Sunday, March 7, 2010

Oscars Edition Part 2: The Best Under-The-Radar Films Of 2009

While I certainly don't catch every movie released in a given year, I do watch my fair share... including a handful of stellar efforts that didn't have the benefit of lavish studio campaigns or hefty promotional budgets to draw attention to themselves. Not one of these films grossed over $5 million in America; some of you might not even be aware of their very existence. Now easily available on DVD and Blu-Ray, each is well worth seeking out.

In The Loop

This British effort, released through IFC Films in the U.S., is easily the smartest—and most uncomfortably accurate—political satire since Wag The Dog. But don't let that scare you off, because In The Loop is also violently, profanely, jaw-droppingly funny, with so many quotable lines coming fast and furious, multiple viewings seem almost a necessity. A well-deserved "Best Original Screenplay" nomination, plus the presence of James Gandolfini (as an American general crunching troop numbers via a talking toy calculator in one priceless scene), should entice those who like their comedy smart and adult, but the film's secret weapon is Scotsman Peter Capaldi; as British communications chief Malcolm Tucker, he wields obscenity like a saber, precise and gut-splitting.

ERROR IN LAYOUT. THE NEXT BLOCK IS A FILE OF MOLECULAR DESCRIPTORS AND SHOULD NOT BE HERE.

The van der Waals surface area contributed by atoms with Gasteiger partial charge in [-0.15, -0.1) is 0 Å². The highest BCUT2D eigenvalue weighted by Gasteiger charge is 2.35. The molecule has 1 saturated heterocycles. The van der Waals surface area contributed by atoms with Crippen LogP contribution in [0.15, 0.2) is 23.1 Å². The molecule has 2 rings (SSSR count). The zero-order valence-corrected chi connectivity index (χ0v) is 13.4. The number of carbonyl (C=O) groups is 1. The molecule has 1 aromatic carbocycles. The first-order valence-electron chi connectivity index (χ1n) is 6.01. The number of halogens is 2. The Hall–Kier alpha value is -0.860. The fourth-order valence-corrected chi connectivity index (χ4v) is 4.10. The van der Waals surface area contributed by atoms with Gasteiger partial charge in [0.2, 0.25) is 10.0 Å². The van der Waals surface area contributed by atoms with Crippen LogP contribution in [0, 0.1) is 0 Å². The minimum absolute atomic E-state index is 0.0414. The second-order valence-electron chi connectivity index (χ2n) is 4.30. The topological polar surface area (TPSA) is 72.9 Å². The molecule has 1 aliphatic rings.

Bonus Features: Unlike most "Deleted Scenes" extras, these bits are actually worth watching. Trimmed off the film's original four-hour (!!) running time, they're every bit as hilarious as anything in the final edit.


In a perfect world, Sam Rockwell would've scored multiple awards for his one-man tour de force in Moon, a thought-provoking meditation from first-time director (and son of David Bowie)Duncan Jones. The film itself is a winking nod to 2001, right down to GERTY, the HAL-influenced computer voiced by Kevin Spacey. But where Kubrick strove to blow your mind apart, Jones is content to let his feature unfold quietly, allowing Moon's twin themes of loneliness and corporate greed to sneak up on the viewer, unannounced. The result ranks amongst the best science fiction of the last decade, proving that bold execution trumps big budget every time.

Bonus Features: Several strong "Making Of" documentaries, which capture Jones' charming enthusiasm and shed light on how to produce top-notch effects with a (relatively) shoestring budget of $5 million.

The Damned United

Thanks to standout roles in Frost/Nixon, The Queen, and now The Damned United, Michael Sheen is fast becoming one of my favorite actors to watch in practically anything. Taking on the real-life role of legendary football manager Brian Clough, Sheen unveils a complicated, complex, and utterly fascinating character study, aided on all sides by stellar British ensemble acting from Colm Meaney (AKA the great Gene Hunt of Life On Mars) and Harry Potter "alums" Jim Broadbent and Timothy Spall. Like most Americans, I have no real interest in soccer, no knowledge of Leeds United or the European Cup or First Division standings... and yet, I was completely enthralled for all 98 minutes. Here's betting you will be, too.

Bonus Features: Strong, fully-produced deleted scenes, plus documentary footage of the real Brian Clough, every bit the character of Sheen's portrayal.